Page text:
The comment is supposed to demonstrate that the customer is now getting a better deal from a 100bps advice charge. But the problem with the argument is that pension investments aren’t over 5 years, they are typically over 40 or more years (especially if advisers are taking over the decumulation (spending) period of the pension policy.
We know that 100pbs (1%) pa reduces the size of a pension pot over a 40 year period by 27% – if that is what an adviser is charging – over the benchmark – the non-advised workplace pension rate, then he has a lot of catching up to do.
Put simply, would you bet a quarter of your retirement funds on the promise of an IFA to make that money up and pay on top as well?
That is the bet that an IFA charging 100bps in platform and advisory costs – is asking us to take’ Can an IFA deliver value over the cost of buying and holding a fund through the term of the investment?
Dumb buyers or duped buyers?
Mike Barrett of the Lang Cat, makes a point I’ve heard from many IFAs, namely, that relative to St James Place and Hargreaves Lansdown – they are cheap.
‘Consumers are still not particularly price-sensitive. The dominant direct-to-consumer platform is Hargreaves Lansdown, which charges an above-average platform price. The dominant advice proposition at St James’s Place also charges well above average total costs.’
This argument is incendiary. The FCA and the CMA should read it again and again. There is no justification for using the two behemoths as a financial shield for over charging. Just because SJP and HL are way too expensive, doesn’t mean everyone else should be pillaging in their wake.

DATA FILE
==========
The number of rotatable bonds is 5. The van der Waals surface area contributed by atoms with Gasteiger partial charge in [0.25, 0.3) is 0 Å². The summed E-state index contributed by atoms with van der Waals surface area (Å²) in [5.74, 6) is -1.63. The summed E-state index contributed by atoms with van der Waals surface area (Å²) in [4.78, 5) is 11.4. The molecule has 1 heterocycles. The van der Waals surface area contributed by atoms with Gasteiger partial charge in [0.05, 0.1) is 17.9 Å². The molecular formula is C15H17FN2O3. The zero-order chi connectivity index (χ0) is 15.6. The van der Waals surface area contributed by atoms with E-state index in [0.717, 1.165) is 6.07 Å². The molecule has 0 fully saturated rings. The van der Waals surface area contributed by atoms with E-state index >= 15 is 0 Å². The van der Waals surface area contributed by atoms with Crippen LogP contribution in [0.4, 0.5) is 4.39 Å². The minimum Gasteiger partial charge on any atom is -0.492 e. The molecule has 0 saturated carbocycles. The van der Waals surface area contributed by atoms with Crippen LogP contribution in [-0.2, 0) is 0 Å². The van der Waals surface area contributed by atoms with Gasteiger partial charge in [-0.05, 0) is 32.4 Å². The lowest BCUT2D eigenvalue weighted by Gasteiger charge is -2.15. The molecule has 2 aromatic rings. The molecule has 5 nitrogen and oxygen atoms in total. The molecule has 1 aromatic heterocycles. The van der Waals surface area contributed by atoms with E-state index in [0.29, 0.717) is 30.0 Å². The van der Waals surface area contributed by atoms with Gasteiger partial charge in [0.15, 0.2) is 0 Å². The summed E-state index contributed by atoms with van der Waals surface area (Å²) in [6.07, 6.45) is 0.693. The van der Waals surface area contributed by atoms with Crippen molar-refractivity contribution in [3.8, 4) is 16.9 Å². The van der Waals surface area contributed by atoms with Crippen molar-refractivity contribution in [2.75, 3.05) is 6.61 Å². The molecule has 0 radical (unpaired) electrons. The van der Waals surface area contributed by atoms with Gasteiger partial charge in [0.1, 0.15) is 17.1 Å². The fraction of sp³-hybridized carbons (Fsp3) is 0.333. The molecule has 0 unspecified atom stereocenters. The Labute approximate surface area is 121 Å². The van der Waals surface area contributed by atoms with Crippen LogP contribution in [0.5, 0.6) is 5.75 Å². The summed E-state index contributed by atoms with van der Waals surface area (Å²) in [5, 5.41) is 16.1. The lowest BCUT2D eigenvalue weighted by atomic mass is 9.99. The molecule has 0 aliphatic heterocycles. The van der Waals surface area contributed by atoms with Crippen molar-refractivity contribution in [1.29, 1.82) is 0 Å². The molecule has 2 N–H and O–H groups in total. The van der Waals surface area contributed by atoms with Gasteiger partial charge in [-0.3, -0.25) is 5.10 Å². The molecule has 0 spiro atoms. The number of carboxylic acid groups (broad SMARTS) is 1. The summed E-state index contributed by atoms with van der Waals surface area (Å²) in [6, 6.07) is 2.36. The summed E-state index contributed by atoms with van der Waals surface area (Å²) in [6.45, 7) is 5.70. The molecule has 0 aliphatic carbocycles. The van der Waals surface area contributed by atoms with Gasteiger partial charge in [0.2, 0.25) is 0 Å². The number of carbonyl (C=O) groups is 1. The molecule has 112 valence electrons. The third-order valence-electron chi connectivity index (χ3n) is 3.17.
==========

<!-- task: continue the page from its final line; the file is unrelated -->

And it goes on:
Let’s remind ourselves again of the OFT’s comment in 2014.
The OFT required workplace savers to be protected by the IGCs and by Trustees. The FCA went further and slammed on a charge cap and a ban on consultancy charging (where the member picked up the employer’s costs).
What happens when you get dumb buyers, is you get duped buyers and if IFAs can’t see the consequence of duping buyers, then they aren’t watching.
Everyone’s a winner till it’s time to pay the bill.
Platforms exist to insert a layer of charges between an investor and their investment. https://t.co/DX06cfhEcC
— Paul Lewis (@paullewismoney) May 20, 2018
I am quite sure that is now how platforms started out, I am sure they started out as a means to provide a pensions dashboard, drive down fund management costs through aggregation and enable those who like to manage funds – to manage funds.
But that is what platforms have become – a means to layer and collect charges for advisers. Platform managers are well paid for the technology, fund managers have a centralised means of distribution (and can offload most of their client servicing obligations).
Everyone is a winner because the fund pays everyone!
Except it is not really the fund that’s paying is it? The debt is on the customer’s retirement income, and that debt won’t be revealed till it’s too late.